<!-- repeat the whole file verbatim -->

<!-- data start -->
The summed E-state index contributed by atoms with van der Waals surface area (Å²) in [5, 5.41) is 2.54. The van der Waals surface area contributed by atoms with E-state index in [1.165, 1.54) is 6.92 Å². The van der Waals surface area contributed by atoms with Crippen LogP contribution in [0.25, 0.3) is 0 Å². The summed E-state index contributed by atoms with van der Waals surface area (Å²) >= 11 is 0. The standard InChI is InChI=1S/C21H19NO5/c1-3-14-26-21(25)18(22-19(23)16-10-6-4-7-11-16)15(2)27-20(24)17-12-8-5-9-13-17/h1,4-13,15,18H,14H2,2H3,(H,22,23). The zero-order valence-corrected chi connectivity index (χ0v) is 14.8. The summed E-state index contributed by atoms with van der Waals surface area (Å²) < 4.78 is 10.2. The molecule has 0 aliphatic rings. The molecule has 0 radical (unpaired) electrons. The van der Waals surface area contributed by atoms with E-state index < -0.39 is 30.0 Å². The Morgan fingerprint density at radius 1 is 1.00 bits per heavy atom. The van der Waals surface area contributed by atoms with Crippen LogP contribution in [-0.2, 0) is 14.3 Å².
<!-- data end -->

The summed E-state index contributed by atoms with van der Waals surface area (Å²) in [5, 5.41) is 2.54. The van der Waals surface area contributed by atoms with E-state index in [1.165, 1.54) is 6.92 Å². The van der Waals surface area contributed by atoms with Crippen LogP contribution in [0.25, 0.3) is 0 Å². The summed E-state index contributed by atoms with van der Waals surface area (Å²) >= 11 is 0. The standard InChI is InChI=1S/C21H19NO5/c1-3-14-26-21(25)18(22-19(23)16-10-6-4-7-11-16)15(2)27-20(24)17-12-8-5-9-13-17/h1,4-13,15,18H,14H2,2H3,(H,22,23). The zero-order valence-corrected chi connectivity index (χ0v) is 14.8. The summed E-state index contributed by atoms with van der Waals surface area (Å²) < 4.78 is 10.2. The molecule has 0 aliphatic rings. The molecule has 0 radical (unpaired) electrons. The van der Waals surface area contributed by atoms with E-state index < -0.39 is 30.0 Å². The Morgan fingerprint density at radius 1 is 1.00 bits per heavy atom. The van der Waals surface area contributed by atoms with Crippen LogP contribution in [-0.2, 0) is 14.3 Å².